1. That’s too bad. It makes it harder for people to leave comments, although it may cut down on spam. Overall I find the practice of requiring a sign in a bit heavy handed. It was one of the reasons I held back on my commenting platform until they allowed anonymous commenting.

  2. I didn’t know about the Gravatar/wordpress connection. I was trying to use an OpenID with that email address that I supposedly had a wordpress acct with. Maybe I had set it up when I first tried to use Askimit with my site, but other than that, the only other thing I would have used that email for would have been a gravatar. Interesting.

    Most of the blogs I go to I don’t have to log into, but I guess it doesn’t bother me as much.

    Thanks for sharing, Mitch!

    1. No problem Grady. It’s just irritating to me and I know it has to bother others as well when it does happen. I don’t know OpenID at all, so I can’t comment on that.

  3. Oh yes, I have noticed this too. One blogger said there was no way to turn if off but you can leave the email address blank and the comment will be accepted.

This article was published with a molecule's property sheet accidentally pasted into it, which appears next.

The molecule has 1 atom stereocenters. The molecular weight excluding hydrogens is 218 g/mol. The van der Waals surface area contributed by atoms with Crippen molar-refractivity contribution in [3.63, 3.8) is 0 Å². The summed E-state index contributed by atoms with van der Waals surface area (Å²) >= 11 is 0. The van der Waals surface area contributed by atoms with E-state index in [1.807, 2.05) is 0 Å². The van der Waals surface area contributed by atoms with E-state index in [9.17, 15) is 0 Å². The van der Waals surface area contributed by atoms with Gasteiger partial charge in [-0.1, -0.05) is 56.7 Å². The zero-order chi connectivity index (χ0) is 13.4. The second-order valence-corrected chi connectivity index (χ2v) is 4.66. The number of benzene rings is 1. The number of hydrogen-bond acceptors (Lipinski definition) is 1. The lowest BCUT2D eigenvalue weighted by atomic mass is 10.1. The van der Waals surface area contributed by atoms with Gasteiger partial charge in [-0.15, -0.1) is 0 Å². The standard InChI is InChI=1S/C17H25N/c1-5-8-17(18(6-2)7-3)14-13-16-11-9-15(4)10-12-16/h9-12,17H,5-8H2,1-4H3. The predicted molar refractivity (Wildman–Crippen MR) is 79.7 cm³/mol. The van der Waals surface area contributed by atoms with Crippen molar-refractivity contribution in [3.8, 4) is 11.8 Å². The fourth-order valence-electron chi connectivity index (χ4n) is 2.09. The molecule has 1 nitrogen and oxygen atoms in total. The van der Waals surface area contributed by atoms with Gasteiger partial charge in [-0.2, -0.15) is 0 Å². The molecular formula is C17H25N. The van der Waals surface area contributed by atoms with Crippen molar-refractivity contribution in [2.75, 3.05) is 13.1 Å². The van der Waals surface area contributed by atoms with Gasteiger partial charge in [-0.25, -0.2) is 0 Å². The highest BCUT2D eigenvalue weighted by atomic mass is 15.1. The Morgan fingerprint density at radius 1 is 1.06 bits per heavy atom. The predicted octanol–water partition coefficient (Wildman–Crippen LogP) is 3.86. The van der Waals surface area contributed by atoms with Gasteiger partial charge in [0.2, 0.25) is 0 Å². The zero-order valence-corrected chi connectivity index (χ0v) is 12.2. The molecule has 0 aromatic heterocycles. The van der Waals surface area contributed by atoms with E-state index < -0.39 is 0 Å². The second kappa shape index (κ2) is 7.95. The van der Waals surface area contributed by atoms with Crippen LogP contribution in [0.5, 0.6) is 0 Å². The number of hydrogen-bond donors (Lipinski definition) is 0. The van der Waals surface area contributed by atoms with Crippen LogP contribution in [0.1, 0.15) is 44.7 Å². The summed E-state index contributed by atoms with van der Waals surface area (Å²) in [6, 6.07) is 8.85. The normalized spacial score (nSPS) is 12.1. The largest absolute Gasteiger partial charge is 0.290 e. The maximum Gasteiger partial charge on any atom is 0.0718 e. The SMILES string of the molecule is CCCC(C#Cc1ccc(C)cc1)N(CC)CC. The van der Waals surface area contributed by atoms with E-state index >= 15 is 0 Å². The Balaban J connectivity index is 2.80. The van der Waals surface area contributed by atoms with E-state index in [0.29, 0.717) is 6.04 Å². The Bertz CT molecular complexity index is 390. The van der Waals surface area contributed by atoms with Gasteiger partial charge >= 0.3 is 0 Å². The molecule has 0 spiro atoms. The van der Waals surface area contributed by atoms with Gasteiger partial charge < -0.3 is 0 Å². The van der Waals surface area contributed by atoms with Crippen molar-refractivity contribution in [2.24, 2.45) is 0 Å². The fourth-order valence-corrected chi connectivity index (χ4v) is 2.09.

1. Really? I’d have thought an email address was mandatory. Now I’ll have to try that out; then again, I guess you’d really be saying you didn’t want to know if someone responded to your comments so maybe that’s not the best move.

  4. There is a solution, because you can add more email addresses to your Gravatar account at the same time, and also you can add several gravatar pics to these emails. So if you want to comment with an other email address and gravatar, which is assigned to your wp profile, you only have to activate it in the gravatar profile settings and assign the pic you want.

  5. Yes I noticed it too and wondered what to do about it. I love CommentLuv and wish they had it on for those blogs I want to comment on. I already have several emails and the thought of adding a new one makes me a little crazy. I haven’t tried to leave it blank as Southpaw suggested, I may try that out. Thanks!

    1. Lisa, I’ve yet to try that either, but as I thought about it realized that you then make sure you never get return notice of anyone responding to your comment. 🙂

  6. WordPress as self hosted CMS is much more superior compared to blogger, but talking about free blogging, Blogger offer much more flexibility and freedom. I personally don’t like too, just because rules change very often.

    1. Carl, I’ve never seen Blogger from the inside, but blogs are just like the WordPress platform as far as writing goes so I’m comfortable with that. Blogger doesn’t offer any options, as far as I’ve seen, to turn off mandatory signing in for comments so you can get responses like used to offer; not sure where they are now, but I do know the new system for commenting stinks.